Alfred James Munnings England
10-8-1878 Mendham, ENG - 7-17-1959 Dedham, ENGBack to Artist IndexView Artists Paintings
At fourteen Alfred James Munnings was apprenticed to a Norwich printer, designing and drawing advertising posters for the next six years, attending the Norwich School of Art in his spare time. When his apprenticeship ended, he became a full-time painter. The loss of sight in his right eye in an accident in 1898 did not deflect his determination to paint, and in 1899 two of his pictures were shown at the Royal Academy Summer Exhibition. He was associated with the Newlyn School of painters, and while there met Florence Carter-Wood (1888–1914), a young horsewoman and painter. They married on 19 January 1912 but she tried to kill herself on their honeymoon and did so in 1914.
Although he volunteered to join the Army, Alfred James Munnings was assessed as unfit to fight. In 1917, his participation in the war was limited to a civilian job, processing tens of thousands of Canadian horses en route to France and often to death. Later, he was assigned to one of the horse remount depots on the Western Front. Munnings' talent was employed in his position as war artist to the Canadian Cavalry Brigade. Munnings worked on this canvas a few thousand yards from the German front lines.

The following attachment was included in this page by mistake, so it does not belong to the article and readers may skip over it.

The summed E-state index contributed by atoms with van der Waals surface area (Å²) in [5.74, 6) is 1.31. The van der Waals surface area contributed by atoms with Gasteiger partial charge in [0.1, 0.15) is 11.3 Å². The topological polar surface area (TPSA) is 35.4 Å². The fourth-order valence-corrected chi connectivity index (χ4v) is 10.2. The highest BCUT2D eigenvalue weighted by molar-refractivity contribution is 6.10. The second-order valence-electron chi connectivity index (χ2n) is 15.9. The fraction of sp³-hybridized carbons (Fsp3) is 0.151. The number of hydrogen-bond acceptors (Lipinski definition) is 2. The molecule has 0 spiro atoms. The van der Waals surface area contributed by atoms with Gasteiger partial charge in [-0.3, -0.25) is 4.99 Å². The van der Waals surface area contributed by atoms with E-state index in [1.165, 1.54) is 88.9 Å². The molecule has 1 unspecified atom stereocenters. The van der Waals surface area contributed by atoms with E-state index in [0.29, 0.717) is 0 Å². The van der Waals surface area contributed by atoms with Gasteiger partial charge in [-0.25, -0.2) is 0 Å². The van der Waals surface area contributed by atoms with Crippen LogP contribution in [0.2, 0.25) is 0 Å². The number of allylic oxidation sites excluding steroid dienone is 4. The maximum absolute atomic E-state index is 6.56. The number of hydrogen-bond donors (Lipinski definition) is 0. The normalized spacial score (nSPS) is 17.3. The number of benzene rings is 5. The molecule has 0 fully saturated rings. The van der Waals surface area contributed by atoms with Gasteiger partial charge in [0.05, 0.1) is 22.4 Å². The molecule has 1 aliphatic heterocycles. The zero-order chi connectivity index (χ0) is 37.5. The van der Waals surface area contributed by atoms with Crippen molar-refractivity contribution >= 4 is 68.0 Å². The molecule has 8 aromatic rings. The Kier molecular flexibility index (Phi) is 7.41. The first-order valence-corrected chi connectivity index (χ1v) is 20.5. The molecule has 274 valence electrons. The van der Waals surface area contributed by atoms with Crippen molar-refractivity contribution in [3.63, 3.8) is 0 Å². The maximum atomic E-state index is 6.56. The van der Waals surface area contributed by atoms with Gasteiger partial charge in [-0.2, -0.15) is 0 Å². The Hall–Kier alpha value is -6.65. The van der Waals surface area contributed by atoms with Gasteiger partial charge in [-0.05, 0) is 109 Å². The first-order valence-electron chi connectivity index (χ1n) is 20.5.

Alfred Munnings was elected president of the Royal Academy of Art in 1944. He was awarded a knighthood in 1944. His presidency is best known for the valedictory speech he gave in 1949, in which he attacked modernism. The broadcast was heard by millions of listeners to BBC radio. An evidently inebriated Munnings claimed that the work of Cézanne, Matisse and Picasso had corrupted art.
His immensely popular sporting art works have enjoyed popularity in the United States as well as the United Kingdom and elsewhere. As of 2007, the highest price paid for a Alfred James Munnings painting was $7,848,000 for The Red Prince Mare, far above his previous auction record of $4,292,500 set at Christie's in December 1999.
Art Movement: Newlyn School